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Amizmiz

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Africa : North Africa : Morocco : Amizmiz
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Amizmiz from the nearby hills.
Within the town.

Amizmiz (أمزميز AMZ-meez) is a small town in Morocco approximately 55 kilometers south of Marrakech. It lies at the foot of the High Atlas mountain range.

Its population consists mainly of Berbers of Chleuh origin who speak the Tashelhiyt dialect. Its weekly souk every Tuesday is well-known in the area.

Get in

Nearly everyone who goes to Amizmiz gets there via Marrakech. Within Marrakech, you'll need to take a "petit taxi" to the "Bab Er-Rob" taxi station that is just outside of town. Once you arrive at the taxi station, start asking for "Amizmiz" (which is pronounced AMZ-meez), and someone will eventually direct you to a "grand taxi" (an old Mercedes Benz) that is waiting to get filled up, at which point you'll depart. The normal fare is 12.5 Dirham. You can also find a "mini-bus" that takes a lot longer (because of more frequent stops) which costs only 10 Dirham. For those who are not as eager to sit squished for an hour's ride in the heat, feel free to pay for two places (hence 25 Dirham) and ask for the front passenger area to yourself (normally two people sit in the front passenger seat!).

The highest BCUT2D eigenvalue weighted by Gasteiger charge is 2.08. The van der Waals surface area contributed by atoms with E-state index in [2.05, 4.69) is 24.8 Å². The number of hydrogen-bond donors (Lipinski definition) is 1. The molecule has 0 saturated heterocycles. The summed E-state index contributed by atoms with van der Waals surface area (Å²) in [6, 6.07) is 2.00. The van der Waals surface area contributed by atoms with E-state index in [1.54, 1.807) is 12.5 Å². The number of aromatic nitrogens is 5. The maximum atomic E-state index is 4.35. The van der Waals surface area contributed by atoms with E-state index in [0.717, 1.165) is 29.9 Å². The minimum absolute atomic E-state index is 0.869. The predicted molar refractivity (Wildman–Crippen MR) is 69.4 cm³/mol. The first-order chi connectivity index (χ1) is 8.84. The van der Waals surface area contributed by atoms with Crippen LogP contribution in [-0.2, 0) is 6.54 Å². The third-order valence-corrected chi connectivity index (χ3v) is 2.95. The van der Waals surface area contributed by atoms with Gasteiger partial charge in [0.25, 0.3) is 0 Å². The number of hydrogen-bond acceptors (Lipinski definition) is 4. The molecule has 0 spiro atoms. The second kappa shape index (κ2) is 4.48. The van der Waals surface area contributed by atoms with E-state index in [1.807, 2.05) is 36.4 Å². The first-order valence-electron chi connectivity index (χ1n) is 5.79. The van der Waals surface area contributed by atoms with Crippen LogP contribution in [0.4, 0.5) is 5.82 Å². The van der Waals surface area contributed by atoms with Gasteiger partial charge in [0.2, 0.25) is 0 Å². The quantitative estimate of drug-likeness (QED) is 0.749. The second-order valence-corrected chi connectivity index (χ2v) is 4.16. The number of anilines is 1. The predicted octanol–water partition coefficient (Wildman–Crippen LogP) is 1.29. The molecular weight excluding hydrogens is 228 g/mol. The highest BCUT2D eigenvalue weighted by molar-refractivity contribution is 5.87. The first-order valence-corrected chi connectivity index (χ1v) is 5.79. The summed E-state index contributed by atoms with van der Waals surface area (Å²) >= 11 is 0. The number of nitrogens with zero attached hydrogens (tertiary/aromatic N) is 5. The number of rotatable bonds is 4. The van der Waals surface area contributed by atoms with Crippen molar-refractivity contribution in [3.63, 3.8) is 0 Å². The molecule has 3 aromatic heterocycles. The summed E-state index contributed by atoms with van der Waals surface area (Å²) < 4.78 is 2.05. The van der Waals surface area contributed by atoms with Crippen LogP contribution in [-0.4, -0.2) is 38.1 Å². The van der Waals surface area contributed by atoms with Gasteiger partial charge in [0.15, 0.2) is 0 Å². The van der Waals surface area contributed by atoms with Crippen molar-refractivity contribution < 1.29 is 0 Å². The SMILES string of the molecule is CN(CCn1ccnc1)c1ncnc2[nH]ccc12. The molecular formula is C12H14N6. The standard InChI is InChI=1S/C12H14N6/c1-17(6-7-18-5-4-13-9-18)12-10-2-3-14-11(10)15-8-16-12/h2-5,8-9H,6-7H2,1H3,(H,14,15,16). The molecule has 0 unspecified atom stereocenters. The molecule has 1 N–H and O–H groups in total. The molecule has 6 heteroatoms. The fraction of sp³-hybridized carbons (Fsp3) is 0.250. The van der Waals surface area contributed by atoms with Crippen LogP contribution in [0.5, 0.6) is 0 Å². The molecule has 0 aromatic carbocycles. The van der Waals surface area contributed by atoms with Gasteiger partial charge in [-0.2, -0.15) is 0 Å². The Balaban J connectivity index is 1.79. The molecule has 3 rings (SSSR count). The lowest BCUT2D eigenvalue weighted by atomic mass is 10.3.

Get around

Once you arrive at Amizmiz, you'll be able to get everywhere by foot. They do have some local taxis now that can take you from the main part of town up to the administrative section of town where the high school is. However, there is little reason for the normal tourist to see that part of Amizmiz.

See

Do

  • Weekly Market: Without doubt, if you can manage to get to Amizmiz on a Tuesday, you'll have the chance to see the weekly market ("souk" in Arabic). Here you'll a wide variety of people selling their goods: Berbers from the mountain villages and also local vendors as well. Nothing has a set price (except fresh food and produce), so be prepared to argue over prices.
  • Berber Villages: Up into the hills, there are numerous small Berber villages that are worth visiting if you have the chance. Many of these still do not have running water or electricity, and you make see small children hauling huge plastic containers of water to their homes on donkeys. The people are incredibly hospitable and generous. There are different outfits that will help you get to some of these villages. Berber Adventures [1] offers day trips or more extended hikes into the mountains. You'll be able to stay in Berber homes and experience Berber village life.

Buy

Eat

Drink

Sleep

Get out

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